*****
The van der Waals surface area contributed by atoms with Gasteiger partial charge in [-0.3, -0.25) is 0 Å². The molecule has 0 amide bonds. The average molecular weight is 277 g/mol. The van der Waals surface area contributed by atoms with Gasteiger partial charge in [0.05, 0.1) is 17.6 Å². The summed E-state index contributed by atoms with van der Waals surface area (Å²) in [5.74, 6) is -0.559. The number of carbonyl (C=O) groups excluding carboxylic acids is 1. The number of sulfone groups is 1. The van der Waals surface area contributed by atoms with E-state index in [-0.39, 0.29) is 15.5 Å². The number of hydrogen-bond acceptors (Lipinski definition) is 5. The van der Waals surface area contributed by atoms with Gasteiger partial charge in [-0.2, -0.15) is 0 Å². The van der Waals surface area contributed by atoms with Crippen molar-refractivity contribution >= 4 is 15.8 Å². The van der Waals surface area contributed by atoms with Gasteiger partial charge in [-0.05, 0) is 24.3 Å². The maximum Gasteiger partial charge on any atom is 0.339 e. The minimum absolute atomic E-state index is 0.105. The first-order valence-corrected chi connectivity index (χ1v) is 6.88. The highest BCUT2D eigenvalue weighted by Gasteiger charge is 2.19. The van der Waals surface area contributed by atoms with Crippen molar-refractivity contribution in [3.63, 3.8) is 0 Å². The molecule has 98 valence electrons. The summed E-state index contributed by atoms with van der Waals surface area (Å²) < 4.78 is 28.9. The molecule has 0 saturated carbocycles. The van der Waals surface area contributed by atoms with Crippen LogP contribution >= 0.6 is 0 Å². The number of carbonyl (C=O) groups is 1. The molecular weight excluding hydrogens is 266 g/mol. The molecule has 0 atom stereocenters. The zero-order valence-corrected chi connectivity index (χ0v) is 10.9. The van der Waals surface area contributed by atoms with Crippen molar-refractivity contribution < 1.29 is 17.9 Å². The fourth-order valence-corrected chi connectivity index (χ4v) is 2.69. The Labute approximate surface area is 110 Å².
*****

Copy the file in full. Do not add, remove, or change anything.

The van der Waals surface area contributed by atoms with Gasteiger partial charge in [-0.3, -0.25) is 0 Å². The molecule has 0 amide bonds. The average molecular weight is 277 g/mol. The van der Waals surface area contributed by atoms with Gasteiger partial charge in [0.05, 0.1) is 17.6 Å². The summed E-state index contributed by atoms with van der Waals surface area (Å²) in [5.74, 6) is -0.559. The number of carbonyl (C=O) groups excluding carboxylic acids is 1. The number of sulfone groups is 1. The van der Waals surface area contributed by atoms with E-state index in [-0.39, 0.29) is 15.5 Å². The number of hydrogen-bond acceptors (Lipinski definition) is 5. The van der Waals surface area contributed by atoms with Gasteiger partial charge in [-0.2, -0.15) is 0 Å². The van der Waals surface area contributed by atoms with Crippen molar-refractivity contribution >= 4 is 15.8 Å². The van der Waals surface area contributed by atoms with Gasteiger partial charge in [-0.05, 0) is 24.3 Å². The maximum Gasteiger partial charge on any atom is 0.339 e. The minimum absolute atomic E-state index is 0.105. The first-order valence-corrected chi connectivity index (χ1v) is 6.88. The highest BCUT2D eigenvalue weighted by Gasteiger charge is 2.19. The van der Waals surface area contributed by atoms with Crippen molar-refractivity contribution in [3.63, 3.8) is 0 Å². The molecule has 98 valence electrons. The summed E-state index contributed by atoms with van der Waals surface area (Å²) < 4.78 is 28.9. The molecule has 0 saturated carbocycles. The van der Waals surface area contributed by atoms with Crippen LogP contribution >= 0.6 is 0 Å². The number of carbonyl (C=O) groups is 1. The molecular weight excluding hydrogens is 266 g/mol. The molecule has 0 atom stereocenters. The zero-order valence-corrected chi connectivity index (χ0v) is 10.9. The van der Waals surface area contributed by atoms with Crippen molar-refractivity contribution < 1.29 is 17.9 Å². The fourth-order valence-corrected chi connectivity index (χ4v) is 2.69. The Labute approximate surface area is 110 Å².